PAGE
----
SMU Data and Models

SMU Trends Analysis: Service Center Spot in Limbo

Written by John Packard

Last week, Steel Market Update conducted our mid-January flat rolled and plate steel market trends analysis. One of the areas of interest to SMU was how manufacturing companies and service centers would peg spot pricing coming out of the distributors to their end customers.

Prior to the New Year, just below 75 percent of the service centers reporting to SMU told us their company was lowering spot prices (compared to two weeks earlier). The manufacturing companies were almost unanimous with over 90 percent reporting their distributor suppliers as lowering spot pricing. We were close to “capitulation,” the point at which so many service centers were lowering spot prices, and in the process devaluing their inventories, that they would begin to support higher prices. Eventually, the distributors hope the steel mills raise prices (as they did this week) and attempt to break the downward cycle. So, are we at the point of capitulation?

Manufacturers Still Reporting Lower Spot Prices

If you were to listen to the manufacturing companies only, you would believe the service centers are giving steel away and at the point of capitulation. For the past two months, going back to the beginning of December 2018, manufacturing companies have been almost unanimous in their reporting. SMU found 86 percent of the end-users reporting distributors as lowering spot pricing. This is slightly lower than the 93 percent reported at the beginning of December, but not enough to say the trend (at least from the manufacturers perspective) has been broken.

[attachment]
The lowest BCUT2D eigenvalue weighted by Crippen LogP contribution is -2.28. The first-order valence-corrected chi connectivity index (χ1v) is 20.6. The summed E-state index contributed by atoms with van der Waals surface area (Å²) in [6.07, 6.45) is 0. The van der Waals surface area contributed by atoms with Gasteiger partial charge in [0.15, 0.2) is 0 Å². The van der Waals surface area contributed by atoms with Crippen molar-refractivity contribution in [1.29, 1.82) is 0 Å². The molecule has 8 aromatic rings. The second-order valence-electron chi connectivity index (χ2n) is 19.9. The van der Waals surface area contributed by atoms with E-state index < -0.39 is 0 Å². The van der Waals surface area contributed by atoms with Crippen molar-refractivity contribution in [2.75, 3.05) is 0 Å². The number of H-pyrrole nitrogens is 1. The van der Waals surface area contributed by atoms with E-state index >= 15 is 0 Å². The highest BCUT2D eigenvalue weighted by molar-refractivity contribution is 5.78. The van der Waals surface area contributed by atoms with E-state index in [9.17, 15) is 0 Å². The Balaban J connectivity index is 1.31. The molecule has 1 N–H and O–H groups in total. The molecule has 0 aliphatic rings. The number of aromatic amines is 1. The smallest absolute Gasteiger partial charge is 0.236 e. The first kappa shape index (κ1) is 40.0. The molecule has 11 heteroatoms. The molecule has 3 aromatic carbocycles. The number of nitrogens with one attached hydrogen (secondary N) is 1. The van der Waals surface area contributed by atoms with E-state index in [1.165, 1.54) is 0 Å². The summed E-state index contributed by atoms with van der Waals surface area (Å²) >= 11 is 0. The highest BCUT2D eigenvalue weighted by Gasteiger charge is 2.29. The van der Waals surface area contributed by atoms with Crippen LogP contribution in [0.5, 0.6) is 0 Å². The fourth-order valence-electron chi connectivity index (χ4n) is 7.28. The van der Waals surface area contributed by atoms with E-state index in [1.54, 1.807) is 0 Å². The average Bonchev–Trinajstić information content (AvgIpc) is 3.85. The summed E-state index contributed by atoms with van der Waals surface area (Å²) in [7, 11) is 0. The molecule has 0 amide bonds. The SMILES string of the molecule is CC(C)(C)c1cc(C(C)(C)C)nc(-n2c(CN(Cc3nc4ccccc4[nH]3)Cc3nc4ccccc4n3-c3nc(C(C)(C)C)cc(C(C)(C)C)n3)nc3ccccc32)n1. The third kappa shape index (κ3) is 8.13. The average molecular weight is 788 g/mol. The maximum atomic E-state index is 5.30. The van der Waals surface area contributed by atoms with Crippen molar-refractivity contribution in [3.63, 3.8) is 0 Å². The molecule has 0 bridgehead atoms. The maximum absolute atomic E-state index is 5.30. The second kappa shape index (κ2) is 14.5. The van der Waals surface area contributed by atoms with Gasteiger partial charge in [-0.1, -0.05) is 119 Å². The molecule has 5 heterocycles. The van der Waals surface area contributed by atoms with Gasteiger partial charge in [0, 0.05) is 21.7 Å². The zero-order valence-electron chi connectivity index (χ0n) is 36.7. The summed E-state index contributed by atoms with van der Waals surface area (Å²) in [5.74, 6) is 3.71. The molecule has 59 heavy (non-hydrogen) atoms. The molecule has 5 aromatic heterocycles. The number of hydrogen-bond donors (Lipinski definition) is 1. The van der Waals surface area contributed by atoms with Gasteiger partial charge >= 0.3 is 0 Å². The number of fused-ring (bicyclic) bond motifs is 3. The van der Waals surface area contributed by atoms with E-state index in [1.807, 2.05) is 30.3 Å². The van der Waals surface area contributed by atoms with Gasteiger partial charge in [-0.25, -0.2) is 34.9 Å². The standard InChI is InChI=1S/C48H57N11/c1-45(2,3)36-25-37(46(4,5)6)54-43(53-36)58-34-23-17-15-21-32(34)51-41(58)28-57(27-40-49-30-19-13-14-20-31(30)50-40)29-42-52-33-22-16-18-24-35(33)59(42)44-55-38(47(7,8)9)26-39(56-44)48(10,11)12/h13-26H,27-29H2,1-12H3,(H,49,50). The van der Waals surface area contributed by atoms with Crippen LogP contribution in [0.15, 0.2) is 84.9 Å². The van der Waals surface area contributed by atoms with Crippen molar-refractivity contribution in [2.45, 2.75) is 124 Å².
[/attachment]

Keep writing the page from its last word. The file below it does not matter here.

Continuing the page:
Service Centers in a State of Limbo

Service centers, on the other hand, have been all over the board since Nucor tried to raise prices in early fourth-quarter 2018. We have seen the percentages of distributors reporting lower spot prices wander from 63 percent in mid-November 2018 to a high of 74 percent in mid-December. Since then, the percentage has dropped back to the 59 percent level measured this past week.

Most of the major mills have announced a $40 per ton increase ($2/cwt) on flat rolled products over the past eight days. With the yo-yoing of spot pricing at the service center level, the uncertainty will make it difficult for the domestic mills to collect higher prices right now, if past experience with our surveys is any indication. We will need to watch how the service centers react to market forces over the next few weeks to see if a clearer trend becomes apparent.

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